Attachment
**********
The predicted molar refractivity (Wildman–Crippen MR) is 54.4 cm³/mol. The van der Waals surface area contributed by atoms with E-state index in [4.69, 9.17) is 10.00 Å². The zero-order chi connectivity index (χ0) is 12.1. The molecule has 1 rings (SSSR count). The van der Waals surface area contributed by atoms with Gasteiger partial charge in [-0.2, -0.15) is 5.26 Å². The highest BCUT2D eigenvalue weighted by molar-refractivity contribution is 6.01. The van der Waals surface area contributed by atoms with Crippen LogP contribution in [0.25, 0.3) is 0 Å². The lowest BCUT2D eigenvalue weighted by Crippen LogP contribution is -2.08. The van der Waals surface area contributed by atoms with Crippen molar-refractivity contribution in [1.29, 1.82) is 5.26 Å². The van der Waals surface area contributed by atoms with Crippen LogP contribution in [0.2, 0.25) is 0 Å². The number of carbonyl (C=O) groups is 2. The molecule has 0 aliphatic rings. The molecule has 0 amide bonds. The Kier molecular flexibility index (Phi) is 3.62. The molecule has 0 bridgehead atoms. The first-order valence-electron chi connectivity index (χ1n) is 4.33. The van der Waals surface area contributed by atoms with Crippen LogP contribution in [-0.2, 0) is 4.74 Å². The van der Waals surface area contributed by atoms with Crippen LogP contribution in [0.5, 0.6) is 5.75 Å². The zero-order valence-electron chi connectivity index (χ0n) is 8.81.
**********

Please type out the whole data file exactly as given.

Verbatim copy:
The predicted molar refractivity (Wildman–Crippen MR) is 54.4 cm³/mol. The van der Waals surface area contributed by atoms with E-state index in [4.69, 9.17) is 10.00 Å². The zero-order chi connectivity index (χ0) is 12.1. The molecule has 1 rings (SSSR count). The van der Waals surface area contributed by atoms with Gasteiger partial charge in [-0.2, -0.15) is 5.26 Å². The highest BCUT2D eigenvalue weighted by molar-refractivity contribution is 6.01. The van der Waals surface area contributed by atoms with Crippen LogP contribution in [0.25, 0.3) is 0 Å². The lowest BCUT2D eigenvalue weighted by Crippen LogP contribution is -2.08. The van der Waals surface area contributed by atoms with Crippen molar-refractivity contribution in [1.29, 1.82) is 5.26 Å². The van der Waals surface area contributed by atoms with Crippen LogP contribution in [0.2, 0.25) is 0 Å². The number of carbonyl (C=O) groups is 2. The molecule has 0 aliphatic rings. The molecule has 0 amide bonds. The Kier molecular flexibility index (Phi) is 3.62. The molecule has 0 bridgehead atoms. The first-order valence-electron chi connectivity index (χ1n) is 4.33. The van der Waals surface area contributed by atoms with Crippen LogP contribution in [-0.2, 0) is 4.74 Å². The van der Waals surface area contributed by atoms with Crippen LogP contribution in [0.5, 0.6) is 5.75 Å². The zero-order valence-electron chi connectivity index (χ0n) is 8.81.